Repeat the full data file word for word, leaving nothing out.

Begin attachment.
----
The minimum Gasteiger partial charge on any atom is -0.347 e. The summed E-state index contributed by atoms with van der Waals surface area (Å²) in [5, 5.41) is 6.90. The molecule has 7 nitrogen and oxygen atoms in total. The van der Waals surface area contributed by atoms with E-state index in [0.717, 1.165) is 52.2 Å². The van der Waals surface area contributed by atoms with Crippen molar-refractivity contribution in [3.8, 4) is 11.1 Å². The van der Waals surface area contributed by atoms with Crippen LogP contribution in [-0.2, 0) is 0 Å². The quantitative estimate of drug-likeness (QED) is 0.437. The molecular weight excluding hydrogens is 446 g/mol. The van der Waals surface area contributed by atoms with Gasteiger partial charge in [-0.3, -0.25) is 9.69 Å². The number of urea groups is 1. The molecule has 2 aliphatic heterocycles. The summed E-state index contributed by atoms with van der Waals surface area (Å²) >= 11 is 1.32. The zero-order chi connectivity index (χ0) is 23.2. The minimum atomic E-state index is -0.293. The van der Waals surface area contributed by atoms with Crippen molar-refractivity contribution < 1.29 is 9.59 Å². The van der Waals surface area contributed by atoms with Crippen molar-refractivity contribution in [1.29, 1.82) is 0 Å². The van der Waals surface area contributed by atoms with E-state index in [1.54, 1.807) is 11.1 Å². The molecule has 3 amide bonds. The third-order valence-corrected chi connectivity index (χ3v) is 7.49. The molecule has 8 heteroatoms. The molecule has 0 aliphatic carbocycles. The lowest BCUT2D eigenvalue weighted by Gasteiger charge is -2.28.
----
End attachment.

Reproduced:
The minimum Gasteiger partial charge on any atom is -0.347 e. The summed E-state index contributed by atoms with van der Waals surface area (Å²) in [5, 5.41) is 6.90. The molecule has 7 nitrogen and oxygen atoms in total. The van der Waals surface area contributed by atoms with E-state index in [0.717, 1.165) is 52.2 Å². The van der Waals surface area contributed by atoms with Crippen molar-refractivity contribution in [3.8, 4) is 11.1 Å². The van der Waals surface area contributed by atoms with Crippen LogP contribution in [-0.2, 0) is 0 Å². The quantitative estimate of drug-likeness (QED) is 0.437. The molecular weight excluding hydrogens is 446 g/mol. The van der Waals surface area contributed by atoms with Gasteiger partial charge in [-0.3, -0.25) is 9.69 Å². The number of urea groups is 1. The molecule has 2 aliphatic heterocycles. The summed E-state index contributed by atoms with van der Waals surface area (Å²) >= 11 is 1.32. The zero-order chi connectivity index (χ0) is 23.2. The minimum atomic E-state index is -0.293. The van der Waals surface area contributed by atoms with Crippen molar-refractivity contribution < 1.29 is 9.59 Å². The van der Waals surface area contributed by atoms with Crippen molar-refractivity contribution in [1.29, 1.82) is 0 Å². The van der Waals surface area contributed by atoms with E-state index in [1.54, 1.807) is 11.1 Å². The molecule has 3 amide bonds. The third-order valence-corrected chi connectivity index (χ3v) is 7.49. The molecule has 8 heteroatoms. The molecule has 0 aliphatic carbocycles. The lowest BCUT2D eigenvalue weighted by Gasteiger charge is -2.28.